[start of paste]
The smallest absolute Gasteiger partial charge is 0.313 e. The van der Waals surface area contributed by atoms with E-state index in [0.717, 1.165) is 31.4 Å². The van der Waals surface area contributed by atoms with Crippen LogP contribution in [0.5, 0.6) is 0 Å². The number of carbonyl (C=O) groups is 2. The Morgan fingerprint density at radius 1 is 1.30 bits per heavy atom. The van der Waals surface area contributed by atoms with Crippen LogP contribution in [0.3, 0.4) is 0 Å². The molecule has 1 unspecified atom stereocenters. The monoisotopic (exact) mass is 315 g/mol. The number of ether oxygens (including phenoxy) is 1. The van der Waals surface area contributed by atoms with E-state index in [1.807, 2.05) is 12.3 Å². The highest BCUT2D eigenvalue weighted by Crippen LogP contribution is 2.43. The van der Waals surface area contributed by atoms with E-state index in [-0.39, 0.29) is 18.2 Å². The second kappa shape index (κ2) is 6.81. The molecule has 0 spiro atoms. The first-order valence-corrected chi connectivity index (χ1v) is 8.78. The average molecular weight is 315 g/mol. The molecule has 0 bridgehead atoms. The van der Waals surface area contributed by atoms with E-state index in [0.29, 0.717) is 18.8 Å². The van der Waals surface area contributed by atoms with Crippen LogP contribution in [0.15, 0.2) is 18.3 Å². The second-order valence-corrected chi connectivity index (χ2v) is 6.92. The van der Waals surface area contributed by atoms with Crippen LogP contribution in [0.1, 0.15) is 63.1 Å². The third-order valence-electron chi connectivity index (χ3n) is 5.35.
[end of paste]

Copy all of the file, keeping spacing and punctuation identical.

The smallest absolute Gasteiger partial charge is 0.313 e. The van der Waals surface area contributed by atoms with E-state index in [0.717, 1.165) is 31.4 Å². The van der Waals surface area contributed by atoms with Crippen LogP contribution in [0.5, 0.6) is 0 Å². The number of carbonyl (C=O) groups is 2. The Morgan fingerprint density at radius 1 is 1.30 bits per heavy atom. The van der Waals surface area contributed by atoms with Crippen LogP contribution in [0.3, 0.4) is 0 Å². The molecule has 1 unspecified atom stereocenters. The monoisotopic (exact) mass is 315 g/mol. The number of ether oxygens (including phenoxy) is 1. The van der Waals surface area contributed by atoms with E-state index in [1.807, 2.05) is 12.3 Å². The highest BCUT2D eigenvalue weighted by Crippen LogP contribution is 2.43. The van der Waals surface area contributed by atoms with E-state index in [-0.39, 0.29) is 18.2 Å². The second kappa shape index (κ2) is 6.81. The molecule has 0 spiro atoms. The first-order valence-corrected chi connectivity index (χ1v) is 8.78. The average molecular weight is 315 g/mol. The molecule has 0 bridgehead atoms. The van der Waals surface area contributed by atoms with E-state index in [0.29, 0.717) is 18.8 Å². The van der Waals surface area contributed by atoms with Crippen LogP contribution in [0.15, 0.2) is 18.3 Å². The second-order valence-corrected chi connectivity index (χ2v) is 6.92. The van der Waals surface area contributed by atoms with Crippen LogP contribution in [0.1, 0.15) is 63.1 Å². The third-order valence-electron chi connectivity index (χ3n) is 5.35.